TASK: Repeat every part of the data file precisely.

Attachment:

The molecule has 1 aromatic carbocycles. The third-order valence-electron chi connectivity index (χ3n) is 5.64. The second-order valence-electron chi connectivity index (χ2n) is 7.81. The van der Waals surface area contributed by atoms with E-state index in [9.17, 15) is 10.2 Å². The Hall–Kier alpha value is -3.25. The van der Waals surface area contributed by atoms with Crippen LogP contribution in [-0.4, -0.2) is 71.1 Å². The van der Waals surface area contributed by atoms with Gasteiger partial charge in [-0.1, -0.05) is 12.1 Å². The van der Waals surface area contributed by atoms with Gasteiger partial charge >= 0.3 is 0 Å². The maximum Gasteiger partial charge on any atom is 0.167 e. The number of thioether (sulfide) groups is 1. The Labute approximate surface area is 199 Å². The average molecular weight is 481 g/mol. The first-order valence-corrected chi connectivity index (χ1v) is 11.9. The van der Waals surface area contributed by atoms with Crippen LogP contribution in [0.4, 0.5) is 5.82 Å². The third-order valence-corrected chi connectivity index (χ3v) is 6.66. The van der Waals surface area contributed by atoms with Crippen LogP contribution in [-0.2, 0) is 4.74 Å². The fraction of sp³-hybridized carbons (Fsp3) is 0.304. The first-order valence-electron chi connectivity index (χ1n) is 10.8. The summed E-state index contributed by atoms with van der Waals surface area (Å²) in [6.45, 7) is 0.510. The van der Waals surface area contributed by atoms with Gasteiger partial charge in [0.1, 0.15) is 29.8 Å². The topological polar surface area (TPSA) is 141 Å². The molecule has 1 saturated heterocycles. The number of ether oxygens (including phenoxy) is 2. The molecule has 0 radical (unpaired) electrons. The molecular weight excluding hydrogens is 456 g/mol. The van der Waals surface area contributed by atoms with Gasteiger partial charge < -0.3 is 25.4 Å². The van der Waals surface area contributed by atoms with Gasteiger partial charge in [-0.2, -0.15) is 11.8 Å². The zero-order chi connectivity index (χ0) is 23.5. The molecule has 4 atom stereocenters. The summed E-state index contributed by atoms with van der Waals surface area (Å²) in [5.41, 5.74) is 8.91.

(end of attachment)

The molecule has 1 aromatic carbocycles. The third-order valence-electron chi connectivity index (χ3n) is 5.64. The second-order valence-electron chi connectivity index (χ2n) is 7.81. The van der Waals surface area contributed by atoms with E-state index in [9.17, 15) is 10.2 Å². The Hall–Kier alpha value is -3.25. The van der Waals surface area contributed by atoms with Crippen LogP contribution in [-0.4, -0.2) is 71.1 Å². The van der Waals surface area contributed by atoms with Gasteiger partial charge in [-0.1, -0.05) is 12.1 Å². The van der Waals surface area contributed by atoms with Gasteiger partial charge >= 0.3 is 0 Å². The maximum Gasteiger partial charge on any atom is 0.167 e. The number of thioether (sulfide) groups is 1. The Labute approximate surface area is 199 Å². The average molecular weight is 481 g/mol. The first-order valence-corrected chi connectivity index (χ1v) is 11.9. The van der Waals surface area contributed by atoms with Crippen LogP contribution in [0.4, 0.5) is 5.82 Å². The third-order valence-corrected chi connectivity index (χ3v) is 6.66. The van der Waals surface area contributed by atoms with Crippen LogP contribution in [-0.2, 0) is 4.74 Å². The fraction of sp³-hybridized carbons (Fsp3) is 0.304. The first-order valence-electron chi connectivity index (χ1n) is 10.8. The summed E-state index contributed by atoms with van der Waals surface area (Å²) in [6.45, 7) is 0.510. The van der Waals surface area contributed by atoms with Gasteiger partial charge in [0.1, 0.15) is 29.8 Å². The topological polar surface area (TPSA) is 141 Å². The molecule has 1 saturated heterocycles. The number of ether oxygens (including phenoxy) is 2. The molecule has 0 radical (unpaired) electrons. The molecular weight excluding hydrogens is 456 g/mol. The van der Waals surface area contributed by atoms with Gasteiger partial charge < -0.3 is 25.4 Å². The van der Waals surface area contributed by atoms with Gasteiger partial charge in [-0.2, -0.15) is 11.8 Å². The zero-order chi connectivity index (χ0) is 23.5. The molecule has 4 atom stereocenters. The summed E-state index contributed by atoms with van der Waals surface area (Å²) in [5.41, 5.74) is 8.91.